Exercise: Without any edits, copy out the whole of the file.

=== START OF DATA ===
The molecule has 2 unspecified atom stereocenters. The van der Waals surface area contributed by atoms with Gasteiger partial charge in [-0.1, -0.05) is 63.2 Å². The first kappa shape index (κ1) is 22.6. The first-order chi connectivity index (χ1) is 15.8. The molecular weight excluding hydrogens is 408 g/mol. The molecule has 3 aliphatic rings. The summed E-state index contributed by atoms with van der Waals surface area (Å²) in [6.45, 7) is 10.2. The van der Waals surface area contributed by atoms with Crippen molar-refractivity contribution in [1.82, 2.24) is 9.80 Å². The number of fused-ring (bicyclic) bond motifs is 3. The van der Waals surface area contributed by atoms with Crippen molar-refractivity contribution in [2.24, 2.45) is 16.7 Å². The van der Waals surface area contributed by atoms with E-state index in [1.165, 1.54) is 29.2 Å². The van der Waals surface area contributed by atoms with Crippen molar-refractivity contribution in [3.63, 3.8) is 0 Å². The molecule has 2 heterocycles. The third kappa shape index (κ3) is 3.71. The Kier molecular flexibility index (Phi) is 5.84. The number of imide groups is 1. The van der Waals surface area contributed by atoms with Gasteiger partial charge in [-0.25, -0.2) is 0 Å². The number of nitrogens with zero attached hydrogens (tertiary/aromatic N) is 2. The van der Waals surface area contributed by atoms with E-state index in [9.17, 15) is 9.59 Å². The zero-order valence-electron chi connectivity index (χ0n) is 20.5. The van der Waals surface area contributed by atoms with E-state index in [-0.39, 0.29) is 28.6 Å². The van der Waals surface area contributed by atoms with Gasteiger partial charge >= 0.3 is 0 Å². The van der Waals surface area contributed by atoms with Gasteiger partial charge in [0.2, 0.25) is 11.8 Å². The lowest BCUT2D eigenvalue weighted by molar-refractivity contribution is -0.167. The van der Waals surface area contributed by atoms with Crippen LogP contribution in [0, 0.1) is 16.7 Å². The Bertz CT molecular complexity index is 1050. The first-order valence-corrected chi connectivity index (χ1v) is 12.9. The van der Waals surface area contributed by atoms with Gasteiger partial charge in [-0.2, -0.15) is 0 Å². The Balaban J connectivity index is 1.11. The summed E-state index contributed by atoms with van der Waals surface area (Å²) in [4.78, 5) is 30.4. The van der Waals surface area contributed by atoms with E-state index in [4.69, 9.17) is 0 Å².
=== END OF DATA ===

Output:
The molecule has 2 unspecified atom stereocenters. The van der Waals surface area contributed by atoms with Gasteiger partial charge in [-0.1, -0.05) is 63.2 Å². The first kappa shape index (κ1) is 22.6. The first-order chi connectivity index (χ1) is 15.8. The molecular weight excluding hydrogens is 408 g/mol. The molecule has 3 aliphatic rings. The summed E-state index contributed by atoms with van der Waals surface area (Å²) in [6.45, 7) is 10.2. The van der Waals surface area contributed by atoms with Crippen molar-refractivity contribution in [1.82, 2.24) is 9.80 Å². The number of fused-ring (bicyclic) bond motifs is 3. The van der Waals surface area contributed by atoms with Crippen molar-refractivity contribution in [2.24, 2.45) is 16.7 Å². The van der Waals surface area contributed by atoms with E-state index in [1.165, 1.54) is 29.2 Å². The van der Waals surface area contributed by atoms with Crippen molar-refractivity contribution in [3.63, 3.8) is 0 Å². The molecule has 2 heterocycles. The third kappa shape index (κ3) is 3.71. The Kier molecular flexibility index (Phi) is 5.84. The number of imide groups is 1. The van der Waals surface area contributed by atoms with Gasteiger partial charge in [-0.25, -0.2) is 0 Å². The number of nitrogens with zero attached hydrogens (tertiary/aromatic N) is 2. The van der Waals surface area contributed by atoms with E-state index in [9.17, 15) is 9.59 Å². The zero-order valence-electron chi connectivity index (χ0n) is 20.5. The van der Waals surface area contributed by atoms with E-state index in [-0.39, 0.29) is 28.6 Å². The van der Waals surface area contributed by atoms with Gasteiger partial charge >= 0.3 is 0 Å². The van der Waals surface area contributed by atoms with Gasteiger partial charge in [0.2, 0.25) is 11.8 Å². The lowest BCUT2D eigenvalue weighted by molar-refractivity contribution is -0.167. The van der Waals surface area contributed by atoms with Crippen LogP contribution in [0, 0.1) is 16.7 Å². The Bertz CT molecular complexity index is 1050. The first-order valence-corrected chi connectivity index (χ1v) is 12.9. The van der Waals surface area contributed by atoms with Gasteiger partial charge in [-0.2, -0.15) is 0 Å². The Balaban J connectivity index is 1.11. The summed E-state index contributed by atoms with van der Waals surface area (Å²) in [4.78, 5) is 30.4. The van der Waals surface area contributed by atoms with E-state index in [4.69, 9.17) is 0 Å².